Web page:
Sci Fi Channel orders ‘Battlestar’ less dark prequel ‘Caprica’

By | December 5, 2008

” ‘Caprica’ will build on ‘Battlestar Galactica’s’ acclaimed legacy of gripping drama and extraordinary characters,” said Sci Fi president Dave Howe. “It’s the beginning of a brand new epic saga that will appeal to both new viewers, totally unfamiliar with the ‘Battlestar’ franchise, as well as existing loyal and passionate ‘Battlestar’ fans.”

Nup_131000_0114“Caprica” was originally planned to launch as a two-hour movie, which has already been shot. After viewing the footage, Sci Fi has opted to go straight to series — but that means launching later than fans expected. Series production will begin next summer for a 2010 premiere. “Caprica” is produced by Universal Cable Productions and executive produced by Ronald D. Moore and David Eick and Remi Aubuchon.

Set 50 years before “Battlestar Galactica,” “Caprica” follows two rival families — the Graystones and the Adamas — as they grow, compete, and thrive in the vibrant world of the 12 Colonies, a society recognizably close to our own.  Enmeshed in the burgeoning technology of artificial intelligence and robotics that will eventually lead to the creation of the Cylons, the two houses go toe-to-toe blending action with corporate conspiracy and sexual politics. “Caprica” will deliver all of the passion, intrigue, political backbiting and family conflict in television’s first science fiction family saga. As the series begins, a startling development is about to occur — the creation of the first cybernetic life-form node or “Cylon” — the ability to marry artificial intelligence with mechanical bodies. Joseph Adama (Morales)  — father of future “Battlestar” commander William Adama (Najafi) — a renowned civil liberties lawyer, becomes an opponent of the experiments undertaken by the Graystones (Stoltz), owners of a large computer corporation that is spearheading the development of these living robots: the Cylons.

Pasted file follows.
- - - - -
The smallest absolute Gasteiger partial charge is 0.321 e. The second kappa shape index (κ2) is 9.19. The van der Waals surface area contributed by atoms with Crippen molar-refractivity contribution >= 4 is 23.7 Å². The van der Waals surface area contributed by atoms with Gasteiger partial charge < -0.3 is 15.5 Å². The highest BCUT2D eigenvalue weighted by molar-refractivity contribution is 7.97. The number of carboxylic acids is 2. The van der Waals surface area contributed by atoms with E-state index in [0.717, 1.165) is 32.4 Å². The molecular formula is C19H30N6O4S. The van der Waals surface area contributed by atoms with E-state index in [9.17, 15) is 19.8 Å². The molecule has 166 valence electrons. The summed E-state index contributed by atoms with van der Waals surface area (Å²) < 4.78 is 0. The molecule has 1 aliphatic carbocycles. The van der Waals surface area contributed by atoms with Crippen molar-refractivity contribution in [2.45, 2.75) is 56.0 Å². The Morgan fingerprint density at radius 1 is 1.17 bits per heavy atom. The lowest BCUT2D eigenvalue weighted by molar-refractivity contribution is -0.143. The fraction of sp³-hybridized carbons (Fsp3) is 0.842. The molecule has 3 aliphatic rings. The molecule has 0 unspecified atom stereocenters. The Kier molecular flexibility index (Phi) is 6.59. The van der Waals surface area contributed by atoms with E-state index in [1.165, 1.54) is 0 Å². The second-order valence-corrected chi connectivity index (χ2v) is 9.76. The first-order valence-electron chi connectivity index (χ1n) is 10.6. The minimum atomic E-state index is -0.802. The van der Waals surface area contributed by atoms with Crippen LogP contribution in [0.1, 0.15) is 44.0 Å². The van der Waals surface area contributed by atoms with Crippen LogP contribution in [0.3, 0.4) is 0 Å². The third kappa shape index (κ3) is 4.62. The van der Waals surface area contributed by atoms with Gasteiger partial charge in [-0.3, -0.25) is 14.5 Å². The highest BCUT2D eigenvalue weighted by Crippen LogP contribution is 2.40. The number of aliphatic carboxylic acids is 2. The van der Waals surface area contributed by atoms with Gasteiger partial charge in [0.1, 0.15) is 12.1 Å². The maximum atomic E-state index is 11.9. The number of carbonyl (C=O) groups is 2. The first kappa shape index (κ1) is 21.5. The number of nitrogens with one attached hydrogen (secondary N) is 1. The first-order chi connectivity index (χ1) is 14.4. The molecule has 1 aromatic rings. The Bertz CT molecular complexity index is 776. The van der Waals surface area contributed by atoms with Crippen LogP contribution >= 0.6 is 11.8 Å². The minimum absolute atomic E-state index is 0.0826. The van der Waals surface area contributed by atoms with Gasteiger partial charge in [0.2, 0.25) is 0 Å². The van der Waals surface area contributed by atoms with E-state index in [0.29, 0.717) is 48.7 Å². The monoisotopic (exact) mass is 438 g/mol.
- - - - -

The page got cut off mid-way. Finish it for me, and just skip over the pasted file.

“Ron, David and Remi have created an amazing series with thought-provoking storytelling that deals with a world very similar to our own,” said Mark Stern, executive vp of programming at Sci Fi. “It’s definitely not as dark as ‘Battlestar,’ but like that show, this series has smart, dimensional characters who grapple with issues of love, sex and politics from a world in transition.” … – thrfeed

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